Neal was a native of South Carolina, so he knew the original, a breakfast of shrimp sauteed in bacon grease and butter and poured over grits. But at the restaurant Crook’s Corner in the 1980s, he dressed it up and served it as a dinner dish.
Today, Bill Smith Jr. is the chef at Crook’s Corner, where he continues Neal’s legacy as well as creating cuisine of his own. He gets asked about the dish all the time, but he says he never gets tired of making it.
“It sounds sort of hokey – it’s sort of Mayberry-sounding,” he said, referring to the fictional Southern town that was the setting for the “Andy Griffith Show” in the 1960s. “But it’s really good. It’s like a sophisticated Italian supper.”
Long before Neal adopted it, shrimp and grits had already gone through transitions.
Lori Pearson, of Charlotte’s Savor Cafe and a native of Charleston, remembers two versions – a dressier one with cream and a simpler version that was more like a tomato-based gravy.
“We grew up with people who shrimped for a living,” she says. They made the tomato version, although she now serves the cream-based kind at her restaurant.
Matt Lee has been researching the history of the dish for “The Lee Brothers Charleston Cookbook,” due out next spring. The original version, he said, wasn’t tomato or cream. It was a pound of shrimp sauteed in a half-pound of butter, flavored with salt and pepper and served over hominy grits. The shrimp were tiny, very fresh creek shrimp that exuded their juices to make the sauce.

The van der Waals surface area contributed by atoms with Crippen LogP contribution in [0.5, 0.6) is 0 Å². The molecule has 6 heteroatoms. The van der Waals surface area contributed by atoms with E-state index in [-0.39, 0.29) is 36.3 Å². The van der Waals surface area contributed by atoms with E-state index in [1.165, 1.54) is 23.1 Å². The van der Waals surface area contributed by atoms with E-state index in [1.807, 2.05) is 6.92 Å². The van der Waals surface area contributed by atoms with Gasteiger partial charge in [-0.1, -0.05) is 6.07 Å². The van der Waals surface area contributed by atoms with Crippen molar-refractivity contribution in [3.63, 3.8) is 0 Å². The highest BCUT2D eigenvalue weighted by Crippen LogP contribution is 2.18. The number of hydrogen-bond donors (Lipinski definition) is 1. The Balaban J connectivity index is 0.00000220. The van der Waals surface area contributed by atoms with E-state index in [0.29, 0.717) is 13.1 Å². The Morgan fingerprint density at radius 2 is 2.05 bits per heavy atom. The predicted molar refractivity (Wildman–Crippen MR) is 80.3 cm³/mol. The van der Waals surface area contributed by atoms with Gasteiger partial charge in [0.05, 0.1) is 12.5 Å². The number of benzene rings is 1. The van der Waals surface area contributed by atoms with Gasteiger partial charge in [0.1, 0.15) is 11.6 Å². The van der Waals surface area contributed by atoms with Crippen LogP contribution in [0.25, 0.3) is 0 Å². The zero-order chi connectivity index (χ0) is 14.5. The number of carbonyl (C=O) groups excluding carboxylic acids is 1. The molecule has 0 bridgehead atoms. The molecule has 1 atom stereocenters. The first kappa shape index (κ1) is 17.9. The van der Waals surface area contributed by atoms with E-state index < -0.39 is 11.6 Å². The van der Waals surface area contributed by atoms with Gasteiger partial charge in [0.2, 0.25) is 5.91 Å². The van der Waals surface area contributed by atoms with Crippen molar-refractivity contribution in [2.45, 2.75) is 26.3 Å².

In the 1950s, the sauce changed to a tomato-based gravy that involved ketchup, Worcestershire, bacon grease and flour.
Lee thinks Bill Neal restored the original by keeping the bacon but losing the ketchup.
Today, he says, chefs all over the South are doing what he calls “shrimp and grits 2.0,” with all kinds of riffs.
At Halcyon: Flavors of the Earth in Charlotte, chef Marc Jacksina does an Asian-inspired version that involves Korean kimchee and shrimp braised in dashi, a Japanese fish broth.
Lee loves that Charleston has shared something that’s caught on so well with the rest of the South.
“We’ve loved our (N.C.) barbecue for a while now and that’s not really a Charleston thing,” he said, laughing. “So the score is settled.”
TOMATO-BASED SHRIMP & GRITS
Culinary historian and author Matt Lee thinks the classic Junior League book “Charleston Receipts” was one source of a version that included ketchup. It was originally called “Breakfast Shrimp.” Since the original didn’t include directions for cooking grits, called hominy in Charleston, we added directions from “The Lee Bros. Southern Cookbook” (Norton, 2006).
1½ cups stone-ground grits
1½ cups whole milk
4 cups water, divided, plus a little more to finish the sauce
Salt and freshly ground black pepper to taste
3 tablespoons rendered bacon drippings (see note)
2 tablespoons chopped onion
2 teaspoons chopped green pepper
1½ cups small, peeled, raw shrimp
1½ tablespoons all-purpose flour
1 teaspoon Worcestershire sauce
1 tablespoon ketchup